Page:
In the weeks that followed, my husband and I would check in periodically; one of us would ask the other, “How are things ?” and we both knew what “things” meant. Individually, we toyed with behaviors outside of our community norms—I’d wear a scarf to cover my head instead of a wig, a bit of hair peeking out the front or back or both; he’d turn a light on during the Sabbath. They were nearly imperceptible rebellions, testing our own personal boundaries but not outing us yet.
I remember sitting on a swing set with my mother at the park one day trying to explain to her what was happening to me, how I had changed. In what seemed like a last-ditch effort on her part, she asked why we couldn’t just stay in the community despite our misgivings. “Be the quirky ones,” she suggested, “who do your own thing on the side.”
But this, to me, expressed precisely why we had to leave. “Why would I want to be part of a community that doesn’t celebrate or even understand something so essential to who I am?” I asked.
Though my mother supported me then, as best she could, and continues to love and support me now, I know in that moment I broke her heart.
The version of the story I usually tell people is much more serious and weighty—I always objected to some of the more regressive Orthodox beliefs around topics like homosexuality or feminism, I explain to them, and I realized it wasn’t fair to subject my daughters to the strictures of a fundamentalist lifestyle to which I myself was not subjected growing up. I tell them that my husband and I simply came to the intellectual conclusion that formal religion no longer conformed to our philosophical understanding of the universe.
It makes for a more believable story than the truth, which is so often the case. It can be hard to believe that our biggest choices are often made based on the most insignificant-seeming events. But it is often in such simple moments that we see most clearly.
In that one argument over a silly little sketch about a mikvah, I no longer recognized the God for which the rabbi’s wife claimed to speak—a God who would reject something my students had written with such love and reverence and joy and humor and deep, abiding faith. I did not want to believe in a God who was so insecure that even the gentlest critique from some of his most ardent supporters would be met with suspicion and fear. It might not have been fair to judge God based on this particularly humorless spokesperson, but I also knew that hers represented the mainstream views of the community.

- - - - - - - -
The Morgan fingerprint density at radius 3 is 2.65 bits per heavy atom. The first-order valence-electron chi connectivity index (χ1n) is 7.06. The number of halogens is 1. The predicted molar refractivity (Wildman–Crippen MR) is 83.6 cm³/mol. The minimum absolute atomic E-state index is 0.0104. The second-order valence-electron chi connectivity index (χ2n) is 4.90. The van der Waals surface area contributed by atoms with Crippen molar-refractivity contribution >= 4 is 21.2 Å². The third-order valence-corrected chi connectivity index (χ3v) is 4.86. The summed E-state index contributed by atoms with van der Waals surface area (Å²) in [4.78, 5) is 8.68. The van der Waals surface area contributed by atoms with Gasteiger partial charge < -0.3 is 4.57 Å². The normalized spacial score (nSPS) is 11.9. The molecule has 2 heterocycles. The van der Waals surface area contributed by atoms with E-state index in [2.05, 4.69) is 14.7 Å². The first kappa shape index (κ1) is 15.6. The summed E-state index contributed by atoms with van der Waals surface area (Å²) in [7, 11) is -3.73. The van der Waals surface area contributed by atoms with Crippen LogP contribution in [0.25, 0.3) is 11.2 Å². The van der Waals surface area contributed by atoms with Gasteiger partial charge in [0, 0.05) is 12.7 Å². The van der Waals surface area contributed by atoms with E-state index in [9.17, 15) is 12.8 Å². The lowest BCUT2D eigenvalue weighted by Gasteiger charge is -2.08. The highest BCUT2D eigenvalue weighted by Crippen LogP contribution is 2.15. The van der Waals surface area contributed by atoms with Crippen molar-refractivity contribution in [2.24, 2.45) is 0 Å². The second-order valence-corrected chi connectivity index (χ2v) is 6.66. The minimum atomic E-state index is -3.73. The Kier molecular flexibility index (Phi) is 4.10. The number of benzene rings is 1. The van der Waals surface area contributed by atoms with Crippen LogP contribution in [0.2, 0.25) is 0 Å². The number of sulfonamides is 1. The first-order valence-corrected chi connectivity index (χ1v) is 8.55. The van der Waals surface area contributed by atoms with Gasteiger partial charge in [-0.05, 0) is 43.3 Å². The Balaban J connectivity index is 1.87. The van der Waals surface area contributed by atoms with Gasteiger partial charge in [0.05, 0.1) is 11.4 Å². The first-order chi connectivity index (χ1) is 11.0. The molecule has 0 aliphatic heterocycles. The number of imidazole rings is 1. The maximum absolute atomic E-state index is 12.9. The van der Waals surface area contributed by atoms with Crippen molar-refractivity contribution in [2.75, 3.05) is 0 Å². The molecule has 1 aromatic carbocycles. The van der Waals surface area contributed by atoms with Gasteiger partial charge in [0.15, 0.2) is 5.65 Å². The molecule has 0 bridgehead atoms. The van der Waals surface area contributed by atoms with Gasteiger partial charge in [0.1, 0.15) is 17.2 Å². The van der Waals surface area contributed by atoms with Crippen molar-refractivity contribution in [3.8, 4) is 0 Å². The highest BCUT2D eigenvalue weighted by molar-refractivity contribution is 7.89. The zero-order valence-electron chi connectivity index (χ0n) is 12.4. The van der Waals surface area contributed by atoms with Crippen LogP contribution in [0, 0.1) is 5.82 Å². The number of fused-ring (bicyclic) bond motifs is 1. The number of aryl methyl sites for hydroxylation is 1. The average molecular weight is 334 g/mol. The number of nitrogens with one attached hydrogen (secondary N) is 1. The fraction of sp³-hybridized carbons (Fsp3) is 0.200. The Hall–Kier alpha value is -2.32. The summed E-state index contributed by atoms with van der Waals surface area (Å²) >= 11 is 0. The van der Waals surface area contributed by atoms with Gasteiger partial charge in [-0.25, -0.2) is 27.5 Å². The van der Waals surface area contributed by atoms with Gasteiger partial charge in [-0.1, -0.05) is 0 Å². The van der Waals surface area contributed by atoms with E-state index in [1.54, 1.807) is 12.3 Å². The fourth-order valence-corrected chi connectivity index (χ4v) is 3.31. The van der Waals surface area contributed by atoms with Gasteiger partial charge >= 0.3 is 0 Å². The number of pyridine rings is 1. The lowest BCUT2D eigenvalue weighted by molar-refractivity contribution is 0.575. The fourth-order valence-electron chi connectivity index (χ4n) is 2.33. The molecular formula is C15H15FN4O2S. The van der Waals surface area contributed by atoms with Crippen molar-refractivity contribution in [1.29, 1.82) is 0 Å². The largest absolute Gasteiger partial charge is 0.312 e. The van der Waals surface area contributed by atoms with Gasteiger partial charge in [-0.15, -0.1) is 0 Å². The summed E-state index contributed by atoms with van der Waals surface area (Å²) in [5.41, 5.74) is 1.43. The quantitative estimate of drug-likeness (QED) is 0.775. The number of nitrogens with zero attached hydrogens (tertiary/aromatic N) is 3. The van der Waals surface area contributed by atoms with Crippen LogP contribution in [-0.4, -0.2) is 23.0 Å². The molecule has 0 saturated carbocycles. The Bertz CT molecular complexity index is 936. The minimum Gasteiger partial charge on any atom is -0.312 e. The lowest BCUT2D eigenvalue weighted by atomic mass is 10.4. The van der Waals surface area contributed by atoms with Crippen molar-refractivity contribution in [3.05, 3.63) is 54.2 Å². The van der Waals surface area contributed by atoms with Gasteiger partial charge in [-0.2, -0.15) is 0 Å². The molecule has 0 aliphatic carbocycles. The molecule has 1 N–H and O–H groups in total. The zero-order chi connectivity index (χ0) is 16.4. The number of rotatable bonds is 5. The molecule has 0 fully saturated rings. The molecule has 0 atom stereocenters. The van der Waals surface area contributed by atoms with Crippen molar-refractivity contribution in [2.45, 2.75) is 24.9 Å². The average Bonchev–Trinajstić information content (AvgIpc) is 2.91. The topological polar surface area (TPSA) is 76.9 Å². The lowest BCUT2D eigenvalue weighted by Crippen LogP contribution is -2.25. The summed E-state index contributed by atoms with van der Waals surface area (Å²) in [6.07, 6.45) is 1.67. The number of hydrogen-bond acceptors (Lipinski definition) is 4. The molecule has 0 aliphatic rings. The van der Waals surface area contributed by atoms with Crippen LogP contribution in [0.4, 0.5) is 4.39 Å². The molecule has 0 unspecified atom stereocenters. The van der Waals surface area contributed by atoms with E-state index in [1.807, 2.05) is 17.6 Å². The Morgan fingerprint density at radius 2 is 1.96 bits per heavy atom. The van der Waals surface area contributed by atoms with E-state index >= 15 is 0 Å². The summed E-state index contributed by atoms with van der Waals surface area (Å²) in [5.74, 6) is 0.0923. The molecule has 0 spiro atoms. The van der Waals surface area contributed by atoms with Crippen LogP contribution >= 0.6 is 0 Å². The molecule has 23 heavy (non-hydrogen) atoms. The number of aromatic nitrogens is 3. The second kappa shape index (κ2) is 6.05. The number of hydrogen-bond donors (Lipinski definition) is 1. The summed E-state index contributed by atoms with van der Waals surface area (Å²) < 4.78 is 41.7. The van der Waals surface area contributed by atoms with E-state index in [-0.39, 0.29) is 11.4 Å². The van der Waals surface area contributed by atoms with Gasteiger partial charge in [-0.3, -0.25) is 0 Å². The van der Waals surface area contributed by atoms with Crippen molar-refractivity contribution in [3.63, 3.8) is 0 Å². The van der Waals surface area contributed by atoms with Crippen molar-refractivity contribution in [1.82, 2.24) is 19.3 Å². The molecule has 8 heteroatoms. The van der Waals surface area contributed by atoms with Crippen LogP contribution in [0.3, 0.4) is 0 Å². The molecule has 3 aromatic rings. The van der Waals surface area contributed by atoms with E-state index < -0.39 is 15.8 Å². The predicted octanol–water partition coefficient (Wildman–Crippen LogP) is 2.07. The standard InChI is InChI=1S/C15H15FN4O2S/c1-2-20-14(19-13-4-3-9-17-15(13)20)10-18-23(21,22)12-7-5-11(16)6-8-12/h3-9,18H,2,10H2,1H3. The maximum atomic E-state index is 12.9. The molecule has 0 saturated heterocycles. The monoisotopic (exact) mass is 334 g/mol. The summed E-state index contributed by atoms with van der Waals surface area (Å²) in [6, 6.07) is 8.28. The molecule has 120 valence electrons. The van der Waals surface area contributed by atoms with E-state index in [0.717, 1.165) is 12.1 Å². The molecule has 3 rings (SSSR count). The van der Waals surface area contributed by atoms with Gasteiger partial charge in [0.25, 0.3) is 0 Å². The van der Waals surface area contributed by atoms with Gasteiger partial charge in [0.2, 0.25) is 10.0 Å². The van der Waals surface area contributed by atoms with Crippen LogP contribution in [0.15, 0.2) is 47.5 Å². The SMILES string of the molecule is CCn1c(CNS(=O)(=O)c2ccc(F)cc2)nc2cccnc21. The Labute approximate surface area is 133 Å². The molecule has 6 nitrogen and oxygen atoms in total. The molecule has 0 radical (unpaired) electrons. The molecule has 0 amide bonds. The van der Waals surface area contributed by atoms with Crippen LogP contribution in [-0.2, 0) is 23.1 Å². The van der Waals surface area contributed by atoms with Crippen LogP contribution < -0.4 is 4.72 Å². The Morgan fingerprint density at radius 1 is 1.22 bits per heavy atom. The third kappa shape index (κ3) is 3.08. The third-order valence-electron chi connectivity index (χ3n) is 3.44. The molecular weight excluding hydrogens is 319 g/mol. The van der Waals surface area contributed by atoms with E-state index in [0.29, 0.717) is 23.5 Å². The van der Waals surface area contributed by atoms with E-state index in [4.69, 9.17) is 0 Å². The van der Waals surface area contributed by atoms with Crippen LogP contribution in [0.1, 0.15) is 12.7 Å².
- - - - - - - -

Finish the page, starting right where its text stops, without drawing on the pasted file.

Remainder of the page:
There are those in that community, I know, who would read this and argue that my evil inclination simply got the better of me in that moment. I prefer to say that the tension between who I was and who I was being asked to be finally, suddenly snapped. I saw that God I’d been so determined to believe in not as an irrefutable absolute, but as a construct that couldn’t take a joke.
There’s a famous Yiddish saying that goes, “Man plans, God laughs.” My family and I live in Boston now. We’re not religious, but I still write and perform and direct, and I still teach improv to high school students at a non-denominational, mixed-gender Jewish school.
Last year, when I was visiting Chicago, the girl who’d played the father in that first Production of mine reached out to me on Facebook and asked if I’d like to meet up. As I sat in her living room with my uncovered hair, wearing pants, so far from the person I was back then, this girl—a woman now—told me of impact I’d had on her life; told me it was so important to have someone around who truly understood what she was going through, who treated her like an equal and encouraged her to express herself.
She was now in the same position I had been in when we first met: newly married, with a baby, covering her hair, living in the same religious neighborhood my husband and I had been welcomed into over decade ago. She seemed genuinely happy with her life. I wasn’t sad that I’d once lived like that, or regretful of anything I experienced when I had. We had met once at one point along our journeys, and now this young woman was right where I had been while I was somewhere else entirely—but here we both were, in this moment, together. In comedy, it’s what we call a callback. And I feel like the God I’d want to believe in would appreciate it.